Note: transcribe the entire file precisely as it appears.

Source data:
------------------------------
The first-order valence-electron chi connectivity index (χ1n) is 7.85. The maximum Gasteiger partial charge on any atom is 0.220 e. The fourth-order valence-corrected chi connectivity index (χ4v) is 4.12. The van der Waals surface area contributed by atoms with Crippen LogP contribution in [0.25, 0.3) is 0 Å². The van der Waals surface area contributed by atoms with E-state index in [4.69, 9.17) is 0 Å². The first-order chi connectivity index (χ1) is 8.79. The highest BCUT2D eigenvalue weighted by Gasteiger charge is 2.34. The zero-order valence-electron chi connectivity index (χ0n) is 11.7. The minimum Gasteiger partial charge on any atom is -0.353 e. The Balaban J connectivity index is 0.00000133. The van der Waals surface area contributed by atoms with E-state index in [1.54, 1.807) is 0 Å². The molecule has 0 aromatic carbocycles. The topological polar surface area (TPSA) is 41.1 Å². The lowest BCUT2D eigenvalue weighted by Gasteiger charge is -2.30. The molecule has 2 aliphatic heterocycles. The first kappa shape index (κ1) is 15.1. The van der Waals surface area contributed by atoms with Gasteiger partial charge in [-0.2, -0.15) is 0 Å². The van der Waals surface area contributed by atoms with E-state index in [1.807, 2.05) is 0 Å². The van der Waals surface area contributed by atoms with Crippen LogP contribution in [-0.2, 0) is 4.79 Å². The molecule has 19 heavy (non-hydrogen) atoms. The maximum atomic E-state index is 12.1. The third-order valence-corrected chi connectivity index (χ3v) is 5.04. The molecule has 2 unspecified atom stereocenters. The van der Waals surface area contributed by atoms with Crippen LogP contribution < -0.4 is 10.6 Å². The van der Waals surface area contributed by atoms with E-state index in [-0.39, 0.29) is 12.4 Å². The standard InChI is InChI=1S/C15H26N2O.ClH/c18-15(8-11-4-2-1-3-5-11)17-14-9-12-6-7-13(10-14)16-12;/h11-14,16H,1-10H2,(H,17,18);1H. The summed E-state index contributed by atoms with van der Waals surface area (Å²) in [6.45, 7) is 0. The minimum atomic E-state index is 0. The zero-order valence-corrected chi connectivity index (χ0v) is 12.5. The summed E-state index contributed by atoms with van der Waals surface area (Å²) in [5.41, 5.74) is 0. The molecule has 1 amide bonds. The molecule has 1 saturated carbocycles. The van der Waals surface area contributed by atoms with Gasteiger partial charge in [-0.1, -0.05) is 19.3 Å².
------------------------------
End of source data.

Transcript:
The first-order valence-electron chi connectivity index (χ1n) is 7.85. The maximum Gasteiger partial charge on any atom is 0.220 e. The fourth-order valence-corrected chi connectivity index (χ4v) is 4.12. The van der Waals surface area contributed by atoms with Crippen LogP contribution in [0.25, 0.3) is 0 Å². The van der Waals surface area contributed by atoms with E-state index in [4.69, 9.17) is 0 Å². The first-order chi connectivity index (χ1) is 8.79. The highest BCUT2D eigenvalue weighted by Gasteiger charge is 2.34. The zero-order valence-electron chi connectivity index (χ0n) is 11.7. The minimum Gasteiger partial charge on any atom is -0.353 e. The Balaban J connectivity index is 0.00000133. The van der Waals surface area contributed by atoms with E-state index in [1.54, 1.807) is 0 Å². The molecule has 0 aromatic carbocycles. The topological polar surface area (TPSA) is 41.1 Å². The lowest BCUT2D eigenvalue weighted by Gasteiger charge is -2.30. The molecule has 2 aliphatic heterocycles. The first kappa shape index (κ1) is 15.1. The van der Waals surface area contributed by atoms with Gasteiger partial charge in [-0.2, -0.15) is 0 Å². The van der Waals surface area contributed by atoms with E-state index in [1.807, 2.05) is 0 Å². The van der Waals surface area contributed by atoms with Crippen LogP contribution in [-0.2, 0) is 4.79 Å². The molecule has 19 heavy (non-hydrogen) atoms. The maximum atomic E-state index is 12.1. The third-order valence-corrected chi connectivity index (χ3v) is 5.04. The molecule has 2 unspecified atom stereocenters. The van der Waals surface area contributed by atoms with Crippen LogP contribution < -0.4 is 10.6 Å². The van der Waals surface area contributed by atoms with E-state index in [-0.39, 0.29) is 12.4 Å². The standard InChI is InChI=1S/C15H26N2O.ClH/c18-15(8-11-4-2-1-3-5-11)17-14-9-12-6-7-13(10-14)16-12;/h11-14,16H,1-10H2,(H,17,18);1H. The summed E-state index contributed by atoms with van der Waals surface area (Å²) in [6.45, 7) is 0. The minimum atomic E-state index is 0. The zero-order valence-corrected chi connectivity index (χ0v) is 12.5. The summed E-state index contributed by atoms with van der Waals surface area (Å²) in [5.41, 5.74) is 0. The molecule has 1 amide bonds. The molecule has 1 saturated carbocycles. The van der Waals surface area contributed by atoms with Gasteiger partial charge in [-0.1, -0.05) is 19.3 Å².